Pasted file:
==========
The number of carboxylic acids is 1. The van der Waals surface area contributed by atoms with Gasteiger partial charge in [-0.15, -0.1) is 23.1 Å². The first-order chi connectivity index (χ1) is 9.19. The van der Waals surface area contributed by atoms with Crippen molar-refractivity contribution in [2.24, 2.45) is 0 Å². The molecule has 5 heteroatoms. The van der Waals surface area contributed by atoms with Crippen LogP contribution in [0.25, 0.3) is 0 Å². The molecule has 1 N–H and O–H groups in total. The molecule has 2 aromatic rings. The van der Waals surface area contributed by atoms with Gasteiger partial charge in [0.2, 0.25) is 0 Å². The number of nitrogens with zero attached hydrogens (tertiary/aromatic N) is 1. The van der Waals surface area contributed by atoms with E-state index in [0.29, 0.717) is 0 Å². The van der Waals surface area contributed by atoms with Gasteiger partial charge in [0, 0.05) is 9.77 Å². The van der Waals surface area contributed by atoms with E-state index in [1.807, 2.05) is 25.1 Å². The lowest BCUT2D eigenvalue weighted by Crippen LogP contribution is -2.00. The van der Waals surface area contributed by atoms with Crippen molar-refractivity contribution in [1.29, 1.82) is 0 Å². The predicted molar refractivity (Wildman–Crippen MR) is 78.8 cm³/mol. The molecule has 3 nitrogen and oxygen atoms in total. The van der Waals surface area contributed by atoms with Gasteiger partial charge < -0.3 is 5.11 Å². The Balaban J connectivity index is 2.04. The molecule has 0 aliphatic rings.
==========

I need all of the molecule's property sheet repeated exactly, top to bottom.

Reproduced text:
The number of carboxylic acids is 1. The van der Waals surface area contributed by atoms with Gasteiger partial charge in [-0.15, -0.1) is 23.1 Å². The first-order chi connectivity index (χ1) is 9.19. The van der Waals surface area contributed by atoms with Crippen molar-refractivity contribution in [2.24, 2.45) is 0 Å². The molecule has 5 heteroatoms. The van der Waals surface area contributed by atoms with Crippen LogP contribution in [0.25, 0.3) is 0 Å². The molecule has 1 N–H and O–H groups in total. The molecule has 2 aromatic rings. The van der Waals surface area contributed by atoms with Gasteiger partial charge in [0.2, 0.25) is 0 Å². The number of nitrogens with zero attached hydrogens (tertiary/aromatic N) is 1. The van der Waals surface area contributed by atoms with E-state index in [0.29, 0.717) is 0 Å². The van der Waals surface area contributed by atoms with Gasteiger partial charge in [0, 0.05) is 9.77 Å². The van der Waals surface area contributed by atoms with E-state index in [1.807, 2.05) is 25.1 Å². The lowest BCUT2D eigenvalue weighted by Crippen LogP contribution is -2.00. The van der Waals surface area contributed by atoms with Crippen molar-refractivity contribution in [1.29, 1.82) is 0 Å². The predicted molar refractivity (Wildman–Crippen MR) is 78.8 cm³/mol. The molecule has 3 nitrogen and oxygen atoms in total. The van der Waals surface area contributed by atoms with Gasteiger partial charge < -0.3 is 5.11 Å². The Balaban J connectivity index is 2.04. The molecule has 0 aliphatic rings.